As I walked into the Heinz Architecture Center I was greeted by large 4’ x 8’ sheets of finished plywood leaning against the wall. On them was printed in bright blue letters, “Building Optimism: Public Space in South America.” The exhibition at the Carnegie Museum of Art showcases “the powerful public role of architecture and urban design.” Many of the projects are located in informal portions of the city where residents use found materials and repurpose them in meaningful ways (hence the plywood title boards seen throughout the exhibit). The show features innovative public space and infrastructure projects in Chile, Brazil, Venezuela, Peru, and Colombia.
El Equipo de Mazzanti’s awe-inspiring Biblioteca España, ELEMENTAL’s incremental housing project Villa Verde, and Urban Think Tank’s Metro Cable are some of the featured projects. Each of these works is bold, contemporary, and goes after a big idea: how can architecture catalyze social change for the city in which it resides? In the case of Mazzanti’s library in Medellín, the firm chose to work in a neighborhood that was plagued by drug trafficking in the 1980s. Building a library perched on the neighborhood’s hilltop is a physical manifestation of the city’s positive social change. The architects chose to break the “contextual relationship” with the buildings around them. Rather than integrating the the library’s color palette or materiality into the surrounding neighborhood, Mazzanti chose a contrasting facade color and non-orthogonal geometry. In much of Mazzanti’s work, they purposefully establish a new formal language in order to challenge residents’ assumptions about their own neighborhood and increase their aspirations.
The common thread between these projects stems from the problem that cities in South America experienced significant population growth in the mid-20th century. As such, there were too many people with too little infrastructure. Today architects are practicing ‘urban acupuncture’ by designing quality public spaces in these informal areas. The show is relevant not only because it features Chilean architect Alejandro Aravena, who won the Pritzker Prize and curated the Venice Biennale in 2016, but also because Pittsburgh’s design community has begun it’s own relationship with South America, hiring Ecuadorian architecture firm Al Borde to work in Braddock.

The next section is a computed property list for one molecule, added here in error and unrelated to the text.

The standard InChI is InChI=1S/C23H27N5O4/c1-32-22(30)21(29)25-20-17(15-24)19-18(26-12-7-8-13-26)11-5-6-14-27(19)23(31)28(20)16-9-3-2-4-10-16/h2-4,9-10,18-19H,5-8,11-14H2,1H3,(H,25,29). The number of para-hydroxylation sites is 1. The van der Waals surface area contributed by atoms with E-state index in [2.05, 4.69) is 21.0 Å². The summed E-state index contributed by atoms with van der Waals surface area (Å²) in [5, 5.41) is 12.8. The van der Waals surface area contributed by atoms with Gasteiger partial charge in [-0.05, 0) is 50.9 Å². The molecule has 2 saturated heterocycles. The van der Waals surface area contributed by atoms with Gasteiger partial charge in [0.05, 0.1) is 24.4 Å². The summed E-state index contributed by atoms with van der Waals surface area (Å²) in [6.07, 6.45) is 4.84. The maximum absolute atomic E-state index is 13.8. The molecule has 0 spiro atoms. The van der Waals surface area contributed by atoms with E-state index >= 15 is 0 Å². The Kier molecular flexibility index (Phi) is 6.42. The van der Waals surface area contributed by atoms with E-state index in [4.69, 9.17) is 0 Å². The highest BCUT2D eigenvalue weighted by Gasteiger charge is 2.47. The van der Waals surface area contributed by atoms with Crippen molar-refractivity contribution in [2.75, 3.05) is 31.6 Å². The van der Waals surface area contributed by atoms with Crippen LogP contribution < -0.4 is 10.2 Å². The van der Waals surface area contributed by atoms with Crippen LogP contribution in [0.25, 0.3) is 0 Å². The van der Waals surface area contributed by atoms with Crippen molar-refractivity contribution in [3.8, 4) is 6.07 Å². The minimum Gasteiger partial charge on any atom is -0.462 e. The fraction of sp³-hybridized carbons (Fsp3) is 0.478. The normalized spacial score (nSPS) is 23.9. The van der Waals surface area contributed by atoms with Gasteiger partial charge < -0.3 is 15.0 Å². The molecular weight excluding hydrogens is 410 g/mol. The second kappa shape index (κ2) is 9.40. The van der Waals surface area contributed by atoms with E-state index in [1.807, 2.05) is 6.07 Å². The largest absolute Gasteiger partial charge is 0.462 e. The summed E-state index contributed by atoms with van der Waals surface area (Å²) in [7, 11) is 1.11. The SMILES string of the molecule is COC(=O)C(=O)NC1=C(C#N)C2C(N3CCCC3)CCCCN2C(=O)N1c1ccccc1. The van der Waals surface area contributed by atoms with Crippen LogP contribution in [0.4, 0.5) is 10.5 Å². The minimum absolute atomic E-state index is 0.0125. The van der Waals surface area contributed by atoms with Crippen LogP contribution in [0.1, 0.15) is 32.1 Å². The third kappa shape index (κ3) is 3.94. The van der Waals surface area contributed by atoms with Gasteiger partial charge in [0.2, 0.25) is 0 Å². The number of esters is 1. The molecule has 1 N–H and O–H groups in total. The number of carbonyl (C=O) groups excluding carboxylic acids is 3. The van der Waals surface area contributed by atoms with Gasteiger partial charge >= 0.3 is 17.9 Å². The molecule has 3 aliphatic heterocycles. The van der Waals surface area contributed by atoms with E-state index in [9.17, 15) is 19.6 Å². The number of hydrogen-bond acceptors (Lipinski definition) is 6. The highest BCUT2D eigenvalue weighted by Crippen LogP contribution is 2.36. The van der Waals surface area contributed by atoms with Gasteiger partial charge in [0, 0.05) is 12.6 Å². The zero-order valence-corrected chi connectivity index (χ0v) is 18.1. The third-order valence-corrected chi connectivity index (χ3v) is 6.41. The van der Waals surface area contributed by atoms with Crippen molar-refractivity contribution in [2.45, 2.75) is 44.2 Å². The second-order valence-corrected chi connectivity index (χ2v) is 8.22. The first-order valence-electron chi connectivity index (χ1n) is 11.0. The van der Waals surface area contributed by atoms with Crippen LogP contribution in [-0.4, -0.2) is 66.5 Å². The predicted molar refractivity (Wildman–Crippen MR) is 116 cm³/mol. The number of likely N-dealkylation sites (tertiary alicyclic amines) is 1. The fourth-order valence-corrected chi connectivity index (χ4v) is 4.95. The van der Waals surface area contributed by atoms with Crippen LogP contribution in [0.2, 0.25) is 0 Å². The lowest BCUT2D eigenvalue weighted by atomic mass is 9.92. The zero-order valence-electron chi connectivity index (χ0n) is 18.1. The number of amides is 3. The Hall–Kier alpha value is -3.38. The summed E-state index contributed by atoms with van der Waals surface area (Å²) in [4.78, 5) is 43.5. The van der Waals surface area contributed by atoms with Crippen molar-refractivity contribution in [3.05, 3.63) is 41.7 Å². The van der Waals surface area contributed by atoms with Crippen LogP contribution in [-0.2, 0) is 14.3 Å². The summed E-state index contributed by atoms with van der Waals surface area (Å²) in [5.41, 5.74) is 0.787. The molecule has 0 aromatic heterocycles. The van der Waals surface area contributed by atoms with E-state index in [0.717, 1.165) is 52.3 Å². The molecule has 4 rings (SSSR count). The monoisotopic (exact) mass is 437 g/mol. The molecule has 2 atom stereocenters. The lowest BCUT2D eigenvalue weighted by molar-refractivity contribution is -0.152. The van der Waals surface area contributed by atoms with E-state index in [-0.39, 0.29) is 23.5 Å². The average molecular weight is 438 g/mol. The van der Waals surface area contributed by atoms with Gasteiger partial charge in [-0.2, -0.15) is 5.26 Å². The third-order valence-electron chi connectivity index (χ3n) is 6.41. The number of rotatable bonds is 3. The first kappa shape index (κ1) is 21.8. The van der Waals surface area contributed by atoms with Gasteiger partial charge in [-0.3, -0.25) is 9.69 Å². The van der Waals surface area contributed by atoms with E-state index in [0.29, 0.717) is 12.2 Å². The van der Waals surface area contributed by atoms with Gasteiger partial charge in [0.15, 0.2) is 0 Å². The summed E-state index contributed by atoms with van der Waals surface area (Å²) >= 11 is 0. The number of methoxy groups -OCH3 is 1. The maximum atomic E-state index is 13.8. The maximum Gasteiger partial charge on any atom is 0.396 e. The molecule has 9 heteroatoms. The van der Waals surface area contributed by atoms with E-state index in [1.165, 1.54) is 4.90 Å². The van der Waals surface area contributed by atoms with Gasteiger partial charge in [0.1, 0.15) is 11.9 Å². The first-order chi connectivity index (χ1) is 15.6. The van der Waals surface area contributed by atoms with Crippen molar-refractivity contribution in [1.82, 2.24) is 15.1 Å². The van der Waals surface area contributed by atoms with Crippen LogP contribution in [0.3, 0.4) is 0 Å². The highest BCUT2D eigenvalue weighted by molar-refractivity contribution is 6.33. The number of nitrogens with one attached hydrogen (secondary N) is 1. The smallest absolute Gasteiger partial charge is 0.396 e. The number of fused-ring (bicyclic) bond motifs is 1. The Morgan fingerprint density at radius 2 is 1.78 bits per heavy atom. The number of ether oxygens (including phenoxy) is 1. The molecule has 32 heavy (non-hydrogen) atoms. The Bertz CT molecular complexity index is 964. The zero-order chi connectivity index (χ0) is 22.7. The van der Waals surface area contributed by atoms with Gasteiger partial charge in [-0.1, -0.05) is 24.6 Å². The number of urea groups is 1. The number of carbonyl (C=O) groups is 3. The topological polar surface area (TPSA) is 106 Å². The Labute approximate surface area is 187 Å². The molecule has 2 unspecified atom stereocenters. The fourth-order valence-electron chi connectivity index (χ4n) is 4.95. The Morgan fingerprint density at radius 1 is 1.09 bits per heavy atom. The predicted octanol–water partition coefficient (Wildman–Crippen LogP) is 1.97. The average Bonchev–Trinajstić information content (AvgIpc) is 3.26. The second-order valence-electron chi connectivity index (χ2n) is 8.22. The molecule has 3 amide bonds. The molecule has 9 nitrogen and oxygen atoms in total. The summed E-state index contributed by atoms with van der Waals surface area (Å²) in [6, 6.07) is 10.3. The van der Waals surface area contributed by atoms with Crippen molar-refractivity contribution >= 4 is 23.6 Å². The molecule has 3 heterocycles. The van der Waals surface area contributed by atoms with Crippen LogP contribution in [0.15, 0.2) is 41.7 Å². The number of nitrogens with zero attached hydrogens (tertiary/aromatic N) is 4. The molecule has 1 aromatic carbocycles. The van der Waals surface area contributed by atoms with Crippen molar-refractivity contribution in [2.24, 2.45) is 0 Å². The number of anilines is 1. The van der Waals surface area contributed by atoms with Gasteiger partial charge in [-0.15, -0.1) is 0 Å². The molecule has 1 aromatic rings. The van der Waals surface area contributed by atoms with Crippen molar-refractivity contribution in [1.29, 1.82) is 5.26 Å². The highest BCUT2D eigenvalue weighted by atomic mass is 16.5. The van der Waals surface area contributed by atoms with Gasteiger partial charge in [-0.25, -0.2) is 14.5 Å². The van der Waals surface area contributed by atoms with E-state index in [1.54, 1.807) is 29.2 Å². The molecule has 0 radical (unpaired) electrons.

In collaboration with Carnegie Mellon University, the Carnegie Museum of Art, and a few community organizations in Braddock, Al Borde is facilitating a participatory design process to revitalize the neighborhood’s under-used Recycle Park. Photos from community meetings, sketches from children, and videos from the public engagement process are on display. Visitors to the exhibit are encouraged to draw their own ideas and pin them up as well. In one of the videos, Marialuisa Borja of Al Borde explains how the design proposal embodies the optimism of children’s dreams. What struck me about this collaboration is the fact that normally designers from the United States are traveling to other nations to give their advice. This time, CMOA has turned the tables, asking architects from Quito, Ecuador to come to our home and advise us. Al Borde’s ability to work with limited resources and limited budgets brings a level of creativity that not all designers have here in the United States. It appears the project is still in schematic design, so I hope it continues to moves forward.
Seeing the bold, inspiring design innovation taking place in South America begs the question, What projects can local firms in Pittsburgh do to fill “the powerful public role of architecture and urban design?” Pittsburgh in essence has the opposite problem from South American cities. Since the mid 20th century our population has been cut in half, leaving us with 30,000 vacant lots… or perhaps 30,000 places in need of ‘urban acupuncture.’